Individual characteristics around hibernation

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Individual characteristics around hibernation

Postby Sue Doxat » Mon Feb 06, 2017 10:49 am

Glad to say Ernie is just coming out of hibernation for the ninth year with me, can almost see a cheeky grin peeking out from between his concealed legs. He was overwintered the first year I had him and is now 15 years old. Ofcourse I'm grinning ear to ear to see him awake again. I follow all the hibernation guidelines and he is usually very straightforward I'm glad to say. It seems that once he has had a drink and eaten he will wander off in search of something to "love" within two or three days! He doesn't seem to waste much time. I just wondered if this is typical of a t.g.g.
We all make sure our torts are wound down, colder, darker, and gut empty but well hydrated before hibernation. It seems many of us actively need to place our animals in the water but guess it's because we are controlling when they hibernate and may not be when they would choose.
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Re: Individual characteristics around hibernation

Postby Sandy » Mon Feb 06, 2017 4:33 pm

Sue Doxat wrote:Glad to say Ernie is just coming out of hibernation for the ninth year with me, can almost see a cheeky grin peeking out from between his concealed legs. He was overwintered the first year I had him and is now 15 years old. Ofcourse I'm grinning ear to ear to see him awake again. I follow all the hibernation guidelines and he is usually very straightforward I'm glad to say. It seems that once he has had a drink and eaten he will wander off in search of something to "love" within two or three days! He doesn't seem to waste much time. I just wondered if this is typical of a t.g.g.
We all make sure our torts are wound down, colder, darker, and gut empty but well hydrated before hibernation. It seems many of us actively need to place our animals in the water but guess it's because we are controlling when they hibernate and may not be when they would choose.



I find most males are the same:0)
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Re: Individual characteristics around hibernation

Postby Stuart » Tue Feb 07, 2017 1:09 am

Sandy wrote:
Sue Doxat wrote:Glad to say Ernie is just coming out of hibernation for the ninth year with me, can almost see a cheeky grin peeking out from between his concealed legs. He was overwintered the first year I had him and is now 15 years old. Ofcourse I'm grinning ear to ear to see him awake again. I follow all the hibernation guidelines and he is usually very straightforward I'm glad to say. It seems that once he has had a drink and eaten he will wander off in search of something to "love" within two or three days! He doesn't seem to waste much time. I just wondered if this is typical of a t.g.g.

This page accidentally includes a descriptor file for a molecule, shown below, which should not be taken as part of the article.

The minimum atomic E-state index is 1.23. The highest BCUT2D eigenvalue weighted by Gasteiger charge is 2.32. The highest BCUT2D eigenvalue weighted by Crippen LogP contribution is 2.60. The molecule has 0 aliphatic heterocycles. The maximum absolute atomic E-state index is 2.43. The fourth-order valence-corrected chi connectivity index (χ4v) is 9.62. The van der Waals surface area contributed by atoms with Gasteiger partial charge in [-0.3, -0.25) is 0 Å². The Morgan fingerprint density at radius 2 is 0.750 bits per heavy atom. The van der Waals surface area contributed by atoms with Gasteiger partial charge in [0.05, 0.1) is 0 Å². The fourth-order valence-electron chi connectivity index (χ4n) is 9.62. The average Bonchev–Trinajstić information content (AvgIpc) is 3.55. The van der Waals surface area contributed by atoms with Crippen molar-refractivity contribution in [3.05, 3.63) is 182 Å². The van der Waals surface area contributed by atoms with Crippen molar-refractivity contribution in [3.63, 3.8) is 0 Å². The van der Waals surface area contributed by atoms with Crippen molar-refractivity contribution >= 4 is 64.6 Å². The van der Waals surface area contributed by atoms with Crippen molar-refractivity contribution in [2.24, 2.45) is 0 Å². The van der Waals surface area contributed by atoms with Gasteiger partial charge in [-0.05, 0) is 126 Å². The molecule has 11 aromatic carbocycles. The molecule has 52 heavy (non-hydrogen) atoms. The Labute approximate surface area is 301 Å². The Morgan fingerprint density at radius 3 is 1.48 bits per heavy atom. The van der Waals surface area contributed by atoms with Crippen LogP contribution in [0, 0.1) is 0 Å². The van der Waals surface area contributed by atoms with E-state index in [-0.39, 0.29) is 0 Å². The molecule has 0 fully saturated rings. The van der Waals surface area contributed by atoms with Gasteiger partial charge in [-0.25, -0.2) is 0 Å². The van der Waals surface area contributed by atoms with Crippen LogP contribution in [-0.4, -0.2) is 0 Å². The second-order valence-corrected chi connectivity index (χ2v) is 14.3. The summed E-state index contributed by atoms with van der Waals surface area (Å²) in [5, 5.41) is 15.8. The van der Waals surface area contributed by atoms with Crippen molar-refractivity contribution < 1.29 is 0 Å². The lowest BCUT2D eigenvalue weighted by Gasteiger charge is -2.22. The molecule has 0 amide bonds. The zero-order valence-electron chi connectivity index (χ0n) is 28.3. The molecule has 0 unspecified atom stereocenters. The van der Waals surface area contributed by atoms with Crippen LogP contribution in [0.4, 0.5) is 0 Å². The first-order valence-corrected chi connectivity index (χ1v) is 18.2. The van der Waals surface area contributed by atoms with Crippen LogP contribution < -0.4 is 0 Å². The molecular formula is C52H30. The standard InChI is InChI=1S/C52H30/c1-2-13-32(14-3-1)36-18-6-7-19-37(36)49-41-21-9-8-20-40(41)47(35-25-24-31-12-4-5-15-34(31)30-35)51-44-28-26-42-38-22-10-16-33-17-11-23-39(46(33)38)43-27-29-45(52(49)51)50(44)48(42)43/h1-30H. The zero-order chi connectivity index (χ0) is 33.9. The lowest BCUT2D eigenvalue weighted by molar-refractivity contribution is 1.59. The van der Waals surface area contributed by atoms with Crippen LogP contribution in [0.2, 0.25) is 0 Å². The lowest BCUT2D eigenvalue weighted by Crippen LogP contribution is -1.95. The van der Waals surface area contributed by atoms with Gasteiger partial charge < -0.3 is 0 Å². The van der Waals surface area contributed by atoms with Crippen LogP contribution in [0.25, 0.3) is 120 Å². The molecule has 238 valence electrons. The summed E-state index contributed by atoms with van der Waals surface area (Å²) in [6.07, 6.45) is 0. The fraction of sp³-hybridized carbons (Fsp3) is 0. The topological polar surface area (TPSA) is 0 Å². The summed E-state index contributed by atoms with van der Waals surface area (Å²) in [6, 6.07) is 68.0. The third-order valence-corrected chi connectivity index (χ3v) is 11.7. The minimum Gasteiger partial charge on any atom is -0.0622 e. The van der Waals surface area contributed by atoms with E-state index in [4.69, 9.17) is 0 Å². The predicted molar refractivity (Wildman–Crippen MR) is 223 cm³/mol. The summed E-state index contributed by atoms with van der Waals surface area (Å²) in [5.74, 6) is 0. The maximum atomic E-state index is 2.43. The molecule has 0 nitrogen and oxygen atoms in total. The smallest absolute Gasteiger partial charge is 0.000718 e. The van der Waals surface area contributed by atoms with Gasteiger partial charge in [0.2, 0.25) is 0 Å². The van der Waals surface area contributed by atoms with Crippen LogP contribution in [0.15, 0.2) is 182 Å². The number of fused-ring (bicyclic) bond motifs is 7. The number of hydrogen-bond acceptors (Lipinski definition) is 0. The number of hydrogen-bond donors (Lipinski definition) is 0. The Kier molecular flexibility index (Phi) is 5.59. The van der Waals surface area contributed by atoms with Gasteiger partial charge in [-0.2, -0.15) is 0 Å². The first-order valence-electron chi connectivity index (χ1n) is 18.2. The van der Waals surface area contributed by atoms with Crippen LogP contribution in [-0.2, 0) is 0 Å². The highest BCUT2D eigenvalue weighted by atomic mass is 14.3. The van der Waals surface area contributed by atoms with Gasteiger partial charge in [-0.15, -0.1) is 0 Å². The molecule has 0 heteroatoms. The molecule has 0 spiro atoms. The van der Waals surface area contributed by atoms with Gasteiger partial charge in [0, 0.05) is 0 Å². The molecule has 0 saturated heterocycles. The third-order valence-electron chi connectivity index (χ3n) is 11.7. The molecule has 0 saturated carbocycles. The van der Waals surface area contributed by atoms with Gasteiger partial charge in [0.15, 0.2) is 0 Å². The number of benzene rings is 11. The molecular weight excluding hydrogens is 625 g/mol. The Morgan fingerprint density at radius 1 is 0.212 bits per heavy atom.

We all make sure our torts are wound down, colder, darker, and gut empty but well hydrated before hibernation. It seems many of us actively need to place our animals in the water but guess it's because we are controlling when they hibernate and may not be when they would choose.



I find most males are the same:0)


You are speaking about tortoises, yes?
Stuart
Hermanns (old female and 6 home-bred offspring), iberas (two), kbn (rescue), leopard, horsfield (rescue), stars (2 - long term loan), red-eared sliders (5)
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Re: Individual characteristics around hibernation

Postby Sandy » Tue Feb 07, 2017 9:43 am

I find most males are the same:0)[/quote]

You are speaking about tortoises, yes?[/quote]


Of course:0)
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Re: Individual characteristics around hibernation

Postby Stuart » Tue Feb 07, 2017 7:50 pm

Sandy wrote:
Sandy wrote:I find most males are the same:0)


jso wrote:You are speaking about tortoises, yes?



Of course:0)


:)
Stuart
Hermanns (old female and 6 home-bred offspring), iberas (two), kbn (rescue), leopard, horsfield (rescue), stars (2 - long term loan), red-eared sliders (5)
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